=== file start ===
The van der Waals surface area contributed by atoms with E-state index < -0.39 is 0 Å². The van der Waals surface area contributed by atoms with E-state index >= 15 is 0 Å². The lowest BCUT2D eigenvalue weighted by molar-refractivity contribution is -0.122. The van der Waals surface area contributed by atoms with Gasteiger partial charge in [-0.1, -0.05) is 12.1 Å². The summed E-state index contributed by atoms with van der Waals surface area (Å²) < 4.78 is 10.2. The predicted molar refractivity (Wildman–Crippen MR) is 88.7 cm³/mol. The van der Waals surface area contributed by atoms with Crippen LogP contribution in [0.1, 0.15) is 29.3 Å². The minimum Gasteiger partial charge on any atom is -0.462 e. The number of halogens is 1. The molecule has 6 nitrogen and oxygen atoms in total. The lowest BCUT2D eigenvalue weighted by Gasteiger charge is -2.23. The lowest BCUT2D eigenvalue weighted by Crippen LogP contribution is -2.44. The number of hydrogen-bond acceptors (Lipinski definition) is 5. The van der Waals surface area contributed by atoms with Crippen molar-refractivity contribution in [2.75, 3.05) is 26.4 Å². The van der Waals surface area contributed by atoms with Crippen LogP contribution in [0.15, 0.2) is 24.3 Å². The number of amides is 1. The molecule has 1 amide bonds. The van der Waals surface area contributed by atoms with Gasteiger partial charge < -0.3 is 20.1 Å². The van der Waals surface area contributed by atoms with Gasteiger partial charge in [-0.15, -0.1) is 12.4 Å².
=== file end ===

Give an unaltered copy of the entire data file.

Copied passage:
The van der Waals surface area contributed by atoms with E-state index < -0.39 is 0 Å². The van der Waals surface area contributed by atoms with E-state index >= 15 is 0 Å². The lowest BCUT2D eigenvalue weighted by molar-refractivity contribution is -0.122. The van der Waals surface area contributed by atoms with Gasteiger partial charge in [-0.1, -0.05) is 12.1 Å². The summed E-state index contributed by atoms with van der Waals surface area (Å²) < 4.78 is 10.2. The predicted molar refractivity (Wildman–Crippen MR) is 88.7 cm³/mol. The van der Waals surface area contributed by atoms with Crippen LogP contribution in [0.1, 0.15) is 29.3 Å². The minimum Gasteiger partial charge on any atom is -0.462 e. The number of halogens is 1. The molecule has 6 nitrogen and oxygen atoms in total. The lowest BCUT2D eigenvalue weighted by Gasteiger charge is -2.23. The lowest BCUT2D eigenvalue weighted by Crippen LogP contribution is -2.44. The number of hydrogen-bond acceptors (Lipinski definition) is 5. The van der Waals surface area contributed by atoms with Crippen molar-refractivity contribution in [2.75, 3.05) is 26.4 Å². The van der Waals surface area contributed by atoms with Crippen LogP contribution in [0.15, 0.2) is 24.3 Å². The number of amides is 1. The molecule has 1 amide bonds. The van der Waals surface area contributed by atoms with Gasteiger partial charge < -0.3 is 20.1 Å². The van der Waals surface area contributed by atoms with Gasteiger partial charge in [-0.15, -0.1) is 12.4 Å².